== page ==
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New postPosted: 08 Aug 2007, 19:33 
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CarbineReloaded wrote:
boscobryant wrote:
Remember with an LLC you are required to pay taxes each year on the corp.


No your not.


http://www.irs.gov/businesses/small/article/0,,id=158448,00.html

Generally, when an LLC has only one member, the fact that it is an LLC is ignored or “disregardedâ€￾ for the purpose of filing a federal tax return.

Remember, this is only a mechanism for tax purposes. It does not change the fact that the business is legally a Limited Liability Company.

If the only member of the LLC is an individual, the LLC income and expenses are reported on Form 1040, Schedule C, E, or F.

Most LLCs with more than one member file a partnership return, Form 1065. If you would rather file as a corporation, Form 8832 must be submitted. You don’t need to file a Form 8832 if you want to file as a partnership.

LLCs filing Schedule C or F

Members of LLCs filing Schedule C or F are subject to self-employment taxes on earnings.

LLCs filing Partnership Returns

Generally, members of LLCs filing Partnership Returns pay self-employment tax on their share of partnership earnings.

There is a special rule for members who are the equivalent of limited partners. They pay self-employment tax only if the LLC pays them for services.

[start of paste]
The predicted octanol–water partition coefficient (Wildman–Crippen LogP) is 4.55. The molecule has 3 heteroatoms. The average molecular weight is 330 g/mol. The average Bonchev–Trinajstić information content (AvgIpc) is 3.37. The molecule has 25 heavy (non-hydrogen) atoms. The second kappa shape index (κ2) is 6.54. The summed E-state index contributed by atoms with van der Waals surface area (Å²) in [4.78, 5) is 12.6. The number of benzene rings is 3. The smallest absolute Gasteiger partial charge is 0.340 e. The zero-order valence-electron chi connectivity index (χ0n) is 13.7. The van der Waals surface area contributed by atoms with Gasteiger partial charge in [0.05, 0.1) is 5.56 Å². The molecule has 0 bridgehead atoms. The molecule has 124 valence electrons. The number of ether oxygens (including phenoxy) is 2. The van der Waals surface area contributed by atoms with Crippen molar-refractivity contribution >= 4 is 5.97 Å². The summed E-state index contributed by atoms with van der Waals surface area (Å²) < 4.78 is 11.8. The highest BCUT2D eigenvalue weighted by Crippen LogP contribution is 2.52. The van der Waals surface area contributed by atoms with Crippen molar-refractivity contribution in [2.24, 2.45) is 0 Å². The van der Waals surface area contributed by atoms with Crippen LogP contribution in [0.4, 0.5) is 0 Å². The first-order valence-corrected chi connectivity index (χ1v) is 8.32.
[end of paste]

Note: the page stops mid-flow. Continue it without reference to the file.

Use Schedule SE (Form 1040) to figure the tax due on net earnings from self-employment.


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New postPosted: 09 Aug 2007, 04:33 
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90% of the trusts are set up as a Husband/Wife - trusts are used enstead of using a will - wills change from state to state, trusts do not. With that said. Set the trust up with officers (like any LLC). All officers of the LLC or trust are allowed by law to access all assets of the trust/LLC. What we do here is the same. Since are local sheriff is semi educated and don't understand why he actually signs off on the form he will not. So..... a four and five member (trust officers) trust is designed to allow the officers of the trust to posses class III items. I have mine set-up for my wife, daughters, and son in law. As you may already understand that if you (personal) file paperwork for class III item, your wife can not have access to that item without your presence. Must be locked in a safe (or other place) that the wife or anyone else can not have access to. Try keeping your wife out or an area without pissing her off. By setting up the trust with officers, this will eliminate these types of issues. FYI - mine was set up prior to me getting married, which means that I can have my wife removed as an officer if I want and change it to someone else at will. Local law enforsement also will do the trust with officers to allow pooling/possesion of class III items. Remember that like an LLC, all items are under the trust. This is why no fingerprints, photos, or signiture is required for purchase. One note - Texas does not require the trust to be documented (registered) in the states controllers office to be legal, only noterized. Check to see if your state requires trusts to be registered in your state - not all states require this to be done. All LLCs must be registered in every state.


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 Post subject:
New postPosted: 09 Aug 2007, 08:05 
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boscobryant wrote:
.........


You are way off the mark regarding a revocable/grantor trust. I suggest you do some research as to what the roles of the grantor, trustee, successor trustee and beneficiary are.

This is a good place to start.